The Heartbreak kid

Have you ever noticed how, when things get really bad, sometimes it’s not the blows that knock you down? Sometimes you get hit, and hit, and hit, and stay standing, right up until someone asks if you’re ok – and then BAM! You’re down for the count.

This morning I got a package from a dear friend in Queensland. I shared a pattern on Facebook ages ago for crocheted sandals made out of thongs, and she had made me some. It made me a little teary. I’m very lucky in my friends. I had a visit to Mum planned, so I resolved to hug the thought of those sandals to me, to remind me to smile.

I knew when I called Mum this morning that it was a bad day. She couldn’t hold a thought even for a moment. Meaning eluded her. She wasn’t sure who I was, or what was happening. Her conversation, usually fragmented, was in a lot more pieces than usual.

I think I’ve already lost you
I think you’re already gone
I think I’m finally scared now
You think I’m weak
I think you’re wrong

“If you’re gone” Matchbox Twenty

When we left her house Mum pointed at the possum box in the tree and asked me if I knew who had put it there. “It was my Dad,” she said proudly. “It was a long time ago but he must have been quite old when he did it.”

Her dad died twenty years before Mum and Dad moved into that house. I’m pretty sure he never installed a possum box in his life, and he certainly didn’t install that one. On the way to the cafe she pointed to a bench that she keeps telling me her Dad used to sit on, but this time she had an elaborate story about how he helped them move in and then sat on that bench. It’s as though she’s papering over the holes in her memory with stories that never happened.

We had lunch. I ordered something I thought she would like, because she couldn’t make sense of the menu. Chris and Bruce, the cafe owners, know what she has anyway. They treat her like royalty – which is nothing unusual, it’s the way they treat all their customers. She kept fretting about whether she had enough money to pay for lunch. I showed her some photos and she remembered some people but not others. She must have told me 15 times over a half hour period that she had a dog called Toby when she was little. I smiled, nodded, died a little inside, and kept it together.

Then, when I went to pay, Chris quietly told me that Mum has been coming in every Sunday for some weeks now, looking to buy a paper and some chocolate. Chris was so sweet about it, he said he just takes her next door, to the general store, and makes sure she’s ok, but he and Bruce wanted me to know. We talked for a bit about how Mum is deteriorating, but because she won’t see a doctor or let anyone into the house there’s nothing we can do. Bruce said “as long as she’s happy and not distressed.” But of course she is distressed quite a lot of the time. I think she only ventures out of the house when she’s in a positive frame of mind.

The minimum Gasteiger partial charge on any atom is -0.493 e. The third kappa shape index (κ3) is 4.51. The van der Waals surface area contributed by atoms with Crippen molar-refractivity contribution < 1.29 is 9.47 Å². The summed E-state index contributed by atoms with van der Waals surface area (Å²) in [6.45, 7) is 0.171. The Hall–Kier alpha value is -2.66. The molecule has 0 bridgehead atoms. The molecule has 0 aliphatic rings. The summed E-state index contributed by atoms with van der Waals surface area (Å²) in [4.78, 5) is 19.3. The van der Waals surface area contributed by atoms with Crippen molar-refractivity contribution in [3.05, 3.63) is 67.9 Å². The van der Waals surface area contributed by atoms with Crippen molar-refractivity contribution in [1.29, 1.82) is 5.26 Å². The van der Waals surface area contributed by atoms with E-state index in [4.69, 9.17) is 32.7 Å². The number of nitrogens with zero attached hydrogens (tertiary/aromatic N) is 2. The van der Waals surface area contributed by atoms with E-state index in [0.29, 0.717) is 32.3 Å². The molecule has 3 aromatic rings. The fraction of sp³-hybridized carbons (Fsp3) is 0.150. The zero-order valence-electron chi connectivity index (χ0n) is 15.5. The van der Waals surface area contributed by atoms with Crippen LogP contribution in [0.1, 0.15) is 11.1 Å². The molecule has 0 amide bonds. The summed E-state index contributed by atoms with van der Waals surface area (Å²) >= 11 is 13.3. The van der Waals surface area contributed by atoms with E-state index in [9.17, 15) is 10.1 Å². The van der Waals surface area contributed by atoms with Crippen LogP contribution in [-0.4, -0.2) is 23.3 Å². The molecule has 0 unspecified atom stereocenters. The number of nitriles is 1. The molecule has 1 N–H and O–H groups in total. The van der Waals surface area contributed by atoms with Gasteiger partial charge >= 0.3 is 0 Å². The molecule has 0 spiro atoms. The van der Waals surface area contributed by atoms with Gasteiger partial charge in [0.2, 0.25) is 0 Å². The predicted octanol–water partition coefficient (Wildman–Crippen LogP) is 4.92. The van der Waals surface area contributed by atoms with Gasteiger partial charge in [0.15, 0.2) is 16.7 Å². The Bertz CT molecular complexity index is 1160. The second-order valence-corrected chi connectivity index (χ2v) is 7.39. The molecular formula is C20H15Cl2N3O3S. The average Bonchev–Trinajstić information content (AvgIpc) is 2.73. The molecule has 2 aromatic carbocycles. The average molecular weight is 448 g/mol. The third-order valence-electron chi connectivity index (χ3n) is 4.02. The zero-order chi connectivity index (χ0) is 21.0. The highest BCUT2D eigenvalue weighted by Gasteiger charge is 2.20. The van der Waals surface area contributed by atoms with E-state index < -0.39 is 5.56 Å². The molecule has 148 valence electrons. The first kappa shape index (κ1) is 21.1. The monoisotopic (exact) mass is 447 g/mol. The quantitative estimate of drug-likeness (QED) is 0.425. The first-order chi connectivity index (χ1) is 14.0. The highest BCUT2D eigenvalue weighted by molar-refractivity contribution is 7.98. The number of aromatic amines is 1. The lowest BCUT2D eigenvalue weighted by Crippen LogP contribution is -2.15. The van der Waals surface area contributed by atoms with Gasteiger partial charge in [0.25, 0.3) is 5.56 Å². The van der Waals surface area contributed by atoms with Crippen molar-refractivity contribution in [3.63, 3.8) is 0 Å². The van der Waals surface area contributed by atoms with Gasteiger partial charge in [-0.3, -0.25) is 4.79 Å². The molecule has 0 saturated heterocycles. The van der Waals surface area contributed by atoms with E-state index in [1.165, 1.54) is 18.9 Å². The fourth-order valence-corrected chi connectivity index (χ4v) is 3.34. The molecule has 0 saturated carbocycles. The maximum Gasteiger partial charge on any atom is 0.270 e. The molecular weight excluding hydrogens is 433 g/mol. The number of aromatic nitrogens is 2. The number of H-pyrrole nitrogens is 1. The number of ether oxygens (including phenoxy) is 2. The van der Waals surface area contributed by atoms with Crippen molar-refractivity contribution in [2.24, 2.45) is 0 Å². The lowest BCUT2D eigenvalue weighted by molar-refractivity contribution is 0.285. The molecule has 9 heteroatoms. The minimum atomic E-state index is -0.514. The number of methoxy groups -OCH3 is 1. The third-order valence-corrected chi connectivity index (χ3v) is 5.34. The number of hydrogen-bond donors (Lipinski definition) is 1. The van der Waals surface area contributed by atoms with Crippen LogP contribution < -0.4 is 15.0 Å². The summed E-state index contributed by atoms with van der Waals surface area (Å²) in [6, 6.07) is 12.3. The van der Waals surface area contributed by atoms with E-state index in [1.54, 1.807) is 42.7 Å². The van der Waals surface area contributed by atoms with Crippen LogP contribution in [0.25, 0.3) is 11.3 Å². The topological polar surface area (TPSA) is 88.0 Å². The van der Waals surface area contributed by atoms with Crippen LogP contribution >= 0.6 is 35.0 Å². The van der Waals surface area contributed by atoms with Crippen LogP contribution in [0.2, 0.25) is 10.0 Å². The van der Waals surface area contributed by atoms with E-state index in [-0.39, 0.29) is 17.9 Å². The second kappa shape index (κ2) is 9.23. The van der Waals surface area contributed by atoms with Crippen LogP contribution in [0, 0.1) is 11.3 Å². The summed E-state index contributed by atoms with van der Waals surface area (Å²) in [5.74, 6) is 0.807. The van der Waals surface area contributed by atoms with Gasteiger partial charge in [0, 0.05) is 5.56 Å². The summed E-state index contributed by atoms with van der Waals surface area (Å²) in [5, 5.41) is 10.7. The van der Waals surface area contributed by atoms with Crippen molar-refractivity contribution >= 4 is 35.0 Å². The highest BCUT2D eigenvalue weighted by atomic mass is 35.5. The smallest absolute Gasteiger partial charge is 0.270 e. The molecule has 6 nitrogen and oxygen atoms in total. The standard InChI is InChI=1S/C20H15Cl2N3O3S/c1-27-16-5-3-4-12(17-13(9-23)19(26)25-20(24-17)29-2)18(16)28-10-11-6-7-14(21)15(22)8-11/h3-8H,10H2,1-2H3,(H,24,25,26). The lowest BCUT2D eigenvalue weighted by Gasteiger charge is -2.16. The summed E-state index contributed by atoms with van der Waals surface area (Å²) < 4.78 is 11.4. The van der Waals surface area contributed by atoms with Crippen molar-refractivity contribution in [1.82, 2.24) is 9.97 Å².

And then Bruce said “and as long as she’s not causing you girls distress” and it broke me. It absolutely broke me. I joked that that was a much longer conversation that would need something stronger than tea, but when I got back to the table I had tears rolling down my cheeks.

Where do I even start? How can I tell him about the hysterical phone calls demanding to know where Dad is? How can I tell him about the tears when she is looking for her parents? How can I tell him about the way my heart shatters when she doesn’t know me? Or about the times she gets angry over things I can’t understand? How can I explain how desperately we want to get her help? How helpless and alone we feel, unable to access any support services, because we can’t even get her assessed? (We really can’t. Believe me. We have exhausted every avenue. Don’t even go there.)

Things with Mum are so hard. Others only see a fraction of the story, but there are so many people who look out for her, and for us. There is so much kindness woven through our trauma. So many hands waiting to catch us each time we stumble. But here and now, today, I’m not sure I can keep doing this. How many pieces can get torn out of your heart before it stops beating?

I’ll be over here, clinging to my slippers.

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5 thoughts on “The Heartbreak kid

  1. Amber Richardson

    Hi Linda
    I read your blog the other day as I was searching the Internet on dementia. I once had a similar situation to you but with my Dad. Sadly my Dad passed last year. Your comments really hit a nerve with me.
    Your Mum is so lucky to have a daughter like you – so caring and involved in her daily welfare. It is so hard for sure but I am sure with your support and the fact you are there for her is all that matters. I am so glad I was able to help my Dad and while it was definitely frustrating – taking him shopping every week, helping with the washing, the cooking and the cleaning – as he didn’t want any outside help – but I am so glad I did what I did. I have no regrets – and that counts for something. I am sure you are juggling so many balls in your life but keep your chin up. My Dad caused me a lot of distress and the repetition was hard work and I often had to deal with situations exactly as you are now. Stay strong Linda – you are doing an amazing job. Your Mum might not always say it but she is appreciative of all your help and support. Your Mum is always your Mum. Amber R.

    1. lindamciver

      thanks Amber. I am lucky to have sisters to share the load, but it is still a tough road to travel! Sorry to hear you’ve traveled it before us, but comforted to know we’re not alone!

  2. Amber R

    You are so lucky to have sisters who you can share the load with. Teamwork is the way to go when dealing with such a demanding and stressful situation like this.
    Sadly being a carer is one of the most undervalued jobs in the country.
    I look forward to reading more of your blogs.

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